Thursday, August 15, 2013

Red Star Aviatrices

A while back I noted the obituary of Nadezhda Popova, a Soviet bomber pilot and commander in World War II.  She was one of many.  The obituary mentioned an oral history,  of the three all-female bomber and fighter regiments that served on all major fronts throughout the war.  A Dance With Death tells the stories of the pilots, navigators, armorers and mechanics.  Working on metal surfaces with bare fingers in 40 below zero weather and skin sticking to the metal.  Flying in white out conditions.  Living in dugouts.  Dodging fascist fighter planes.  Crash landings.  Losses.  This is war at its most brutal.  These women experienced it.

The stories do not become repetitious even though many recount individual experiences of common events.  Each story adds depth and detail that builds a larger narrative.  The women are patriotic, strong and fighting for their homeland, wanting to serve well, dealing with hardship, even finding time for fun. They are also telling the story almost half a century after the fact and after the collapse of Communism.  That allows them to offer perspective on their nation's history and leadership but none doubt or question their service.  It was after all, The Great Patriotic War.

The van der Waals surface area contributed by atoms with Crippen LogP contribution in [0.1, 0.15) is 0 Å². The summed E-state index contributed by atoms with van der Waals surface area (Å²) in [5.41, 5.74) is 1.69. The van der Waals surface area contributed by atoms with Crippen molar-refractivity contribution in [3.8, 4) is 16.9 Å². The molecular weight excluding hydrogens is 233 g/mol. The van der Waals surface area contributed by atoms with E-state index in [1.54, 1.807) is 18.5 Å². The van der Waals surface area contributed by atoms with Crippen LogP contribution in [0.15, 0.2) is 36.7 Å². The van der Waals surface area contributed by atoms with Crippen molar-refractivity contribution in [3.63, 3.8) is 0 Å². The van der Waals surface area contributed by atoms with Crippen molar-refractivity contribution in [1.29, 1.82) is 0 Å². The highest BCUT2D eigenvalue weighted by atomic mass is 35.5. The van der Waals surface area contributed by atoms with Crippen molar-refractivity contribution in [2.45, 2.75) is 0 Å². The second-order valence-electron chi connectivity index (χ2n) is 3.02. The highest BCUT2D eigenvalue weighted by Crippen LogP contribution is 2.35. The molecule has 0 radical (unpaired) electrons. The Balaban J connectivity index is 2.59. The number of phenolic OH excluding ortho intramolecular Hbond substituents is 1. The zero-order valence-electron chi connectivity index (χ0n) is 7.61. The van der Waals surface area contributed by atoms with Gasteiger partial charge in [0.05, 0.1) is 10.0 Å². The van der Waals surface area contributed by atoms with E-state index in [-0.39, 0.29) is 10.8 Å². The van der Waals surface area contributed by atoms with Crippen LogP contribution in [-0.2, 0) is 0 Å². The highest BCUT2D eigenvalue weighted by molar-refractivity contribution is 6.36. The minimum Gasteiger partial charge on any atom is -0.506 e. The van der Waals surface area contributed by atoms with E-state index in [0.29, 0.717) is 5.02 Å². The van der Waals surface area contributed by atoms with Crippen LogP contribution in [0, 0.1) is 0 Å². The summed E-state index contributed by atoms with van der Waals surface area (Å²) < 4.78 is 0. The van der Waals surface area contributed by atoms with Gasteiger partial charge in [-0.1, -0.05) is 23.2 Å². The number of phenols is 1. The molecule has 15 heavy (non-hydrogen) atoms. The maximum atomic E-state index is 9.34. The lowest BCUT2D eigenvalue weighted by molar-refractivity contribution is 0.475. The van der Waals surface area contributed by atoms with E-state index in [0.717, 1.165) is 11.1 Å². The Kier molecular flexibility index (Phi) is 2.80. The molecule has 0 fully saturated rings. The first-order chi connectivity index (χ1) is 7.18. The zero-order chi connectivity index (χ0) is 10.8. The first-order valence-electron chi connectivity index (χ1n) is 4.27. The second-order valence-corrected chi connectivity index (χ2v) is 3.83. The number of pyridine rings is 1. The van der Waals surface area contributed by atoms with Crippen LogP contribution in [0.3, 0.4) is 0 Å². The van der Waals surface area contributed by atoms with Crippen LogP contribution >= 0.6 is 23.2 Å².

I was surprised at how many Soviet women learned to fly airplanes and gliders and to parachute before the war.  A number of the women mentioned the admonitions to Soviet youth to develop a skill that would serve society.   Aviation was a cutting edge technology which made it an attractive and interesting way to fulfill the state's request.  Not a few of the women mentioned wanting to fly at first sight of an airplane.  As it was, they got to fly a lot.  Hundreds of missions.  Thousands of hours.

Best of all, A Dance With Death includes 67 portraits of the Soviet airwomen taken in 1990-91 by author Anne Noogle, a fomer Woman Airforce Service Pilot.  The women are in their late 60's-early 70's, same age as Maggie's mom who was born in 1921.  The text has WWII photos of some of the women and I found myself flipping back and forth at times as I read the story.  The portraits are in turn charming, thoughtful, revealing and familiar.  Here are a few examples.

Labels: ,

Tuesday, August 13, 2013

No Futher Comment Needed

Tom Toles in The Washington Post:

Labels: ,